counseling and intervention for 21,000 students, 42 who lost parents;
+ $65,000 for advocacy and work with immigrants or undocumented people;
+ $120,000 in respite care for clergy and other church leaders;
+ $40,000 to support a counselor and intern serving Salam Arabic
Lutheran Church, Brooklyn, N.Y.;
+ $208,022 for ministry with undocumented people residing in New Jersey;
+ $208,000 to support church agencies dealing with the economic impact
of Sept. 11 in Washington, D.C.
     Some budget projections for 2003 include:
+ $600,000 for direct emergency assistance;
+ $720,000 to support Project Life;
+ $450,000 to support Camp New Life;
+ $477,000 for counseling and support groups;
+ $244,000 for work with undocumented people;
+ $60,000 in respite care for church leaders;
+ $30,000 to support Salam Arabic Lutheran Church; and
+ $282,000 for ministry with African immigrant services in New Jersey.

     There are more than 14,500 body parts still not identified from
the World Trade Center ruins in New York, according to Ken Curtain,
Federal Emergency Management Agency, voluntary agency liaison.	"Of the
2,795 people reported missing, only 1,439 have been identified through
DNA testing, dental records, x-rays, tattoos and personal effects," he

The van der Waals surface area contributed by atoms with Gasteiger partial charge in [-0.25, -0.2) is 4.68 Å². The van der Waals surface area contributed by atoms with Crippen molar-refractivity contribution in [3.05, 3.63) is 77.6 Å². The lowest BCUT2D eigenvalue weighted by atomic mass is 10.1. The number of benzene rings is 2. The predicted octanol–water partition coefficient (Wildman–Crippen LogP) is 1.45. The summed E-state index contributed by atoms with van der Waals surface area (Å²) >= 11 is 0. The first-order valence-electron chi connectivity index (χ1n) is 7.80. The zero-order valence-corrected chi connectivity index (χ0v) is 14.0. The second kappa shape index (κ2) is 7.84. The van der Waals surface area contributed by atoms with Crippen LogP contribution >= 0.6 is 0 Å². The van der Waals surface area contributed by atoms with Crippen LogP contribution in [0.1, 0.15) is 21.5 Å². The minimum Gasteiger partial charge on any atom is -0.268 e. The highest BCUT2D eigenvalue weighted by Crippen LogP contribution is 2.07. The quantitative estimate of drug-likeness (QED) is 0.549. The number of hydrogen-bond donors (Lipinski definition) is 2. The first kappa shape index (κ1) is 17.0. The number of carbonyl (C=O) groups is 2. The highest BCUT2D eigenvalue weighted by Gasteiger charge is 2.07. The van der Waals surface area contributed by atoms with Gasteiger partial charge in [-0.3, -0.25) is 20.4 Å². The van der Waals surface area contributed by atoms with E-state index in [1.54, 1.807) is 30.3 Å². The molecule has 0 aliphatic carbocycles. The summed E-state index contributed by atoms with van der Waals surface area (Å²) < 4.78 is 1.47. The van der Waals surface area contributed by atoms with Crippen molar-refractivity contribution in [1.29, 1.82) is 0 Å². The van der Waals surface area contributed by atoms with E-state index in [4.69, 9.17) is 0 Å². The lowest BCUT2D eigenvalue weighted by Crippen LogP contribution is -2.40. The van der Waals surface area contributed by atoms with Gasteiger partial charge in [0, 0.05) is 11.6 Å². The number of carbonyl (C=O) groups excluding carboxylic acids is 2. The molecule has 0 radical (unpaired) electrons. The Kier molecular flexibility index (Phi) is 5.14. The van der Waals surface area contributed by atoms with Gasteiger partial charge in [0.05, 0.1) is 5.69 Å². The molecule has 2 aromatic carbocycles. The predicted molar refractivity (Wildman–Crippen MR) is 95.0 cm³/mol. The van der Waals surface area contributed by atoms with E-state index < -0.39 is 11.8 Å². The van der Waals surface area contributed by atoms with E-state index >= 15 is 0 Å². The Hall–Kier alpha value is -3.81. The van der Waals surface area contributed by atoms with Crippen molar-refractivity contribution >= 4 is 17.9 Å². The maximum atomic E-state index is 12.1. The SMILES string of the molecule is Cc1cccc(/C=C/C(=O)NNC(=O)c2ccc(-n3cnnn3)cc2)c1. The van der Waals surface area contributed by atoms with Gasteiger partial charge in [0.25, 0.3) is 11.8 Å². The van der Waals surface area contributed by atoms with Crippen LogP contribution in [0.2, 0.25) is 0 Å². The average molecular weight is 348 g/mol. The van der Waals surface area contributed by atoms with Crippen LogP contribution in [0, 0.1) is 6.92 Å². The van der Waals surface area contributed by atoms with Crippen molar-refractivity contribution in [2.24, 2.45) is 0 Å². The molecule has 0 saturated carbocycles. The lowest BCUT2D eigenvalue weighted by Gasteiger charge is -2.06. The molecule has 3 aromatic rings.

said.  Furst met with Curtain on Jan.31.
     The Rev. Stephen P. Bouman, bishop of the ELCA Metropolitan New
York Synod, said pastors are "exhibiting signs of stress."  Two of the
synod's pastors are moving closer to family homes and relatives.  It is
especially difficult for pastors who continue to minister directly with
widows and to members reporting for military duty, Bouman said.  "We're
frazzled. It still registers so deeply," he said.
     The Rev. E. Roy Riley Jr., bishop of the ELCA New Jersey Synod,
Hamilton Square, N.J., said several of his strongest pastors are having
difficulty serving in Sept. 11-affected communities.
     The major focus for LDR in 2003 includes ministry with people who
are hungry and homeless, those who are grieving and emotionally
distressed, care givers, rescue workers and disaster responders and
people without "voice and power," Furst said.
     The Sept. 11 response, like all disaster responses, changes day by
day, he said.  New needs like the Fujianese ministry and others
continually arise, said Furst.
     "We can only anticipate what will be needed next year and ahead,
and how world situations will affect us all.  But God has gifted our
church with social ministry organizations, synods and districts,
congregations and members, wonderfully linked and networked to provide
compassionate ministries.  LDR has the experience and credibility to
provide cutting-edge leadership in this and other responses," Furst
     LDR will continue its mission of bringing together the resources
and efforts of Lutherans to people in need, and reaching out to others
with Gospel hope and help, Furst added.
-- -- --

Editors: When listing organizations receiving funds for aid to survivors
of major disasters inside the United States, Puerto Rico or the U.S.
Virgin Islands, please include:

ELCA Domestic Disaster Response
P.O. Box 71764
Chicago, Illinois 60694-1764

Credit card gift line: 1-800-638-3522
Credit card gifts via Internet:

For information contact:
John Brooks, Director (773) 380-2958 or NEWS@ELCA.ORG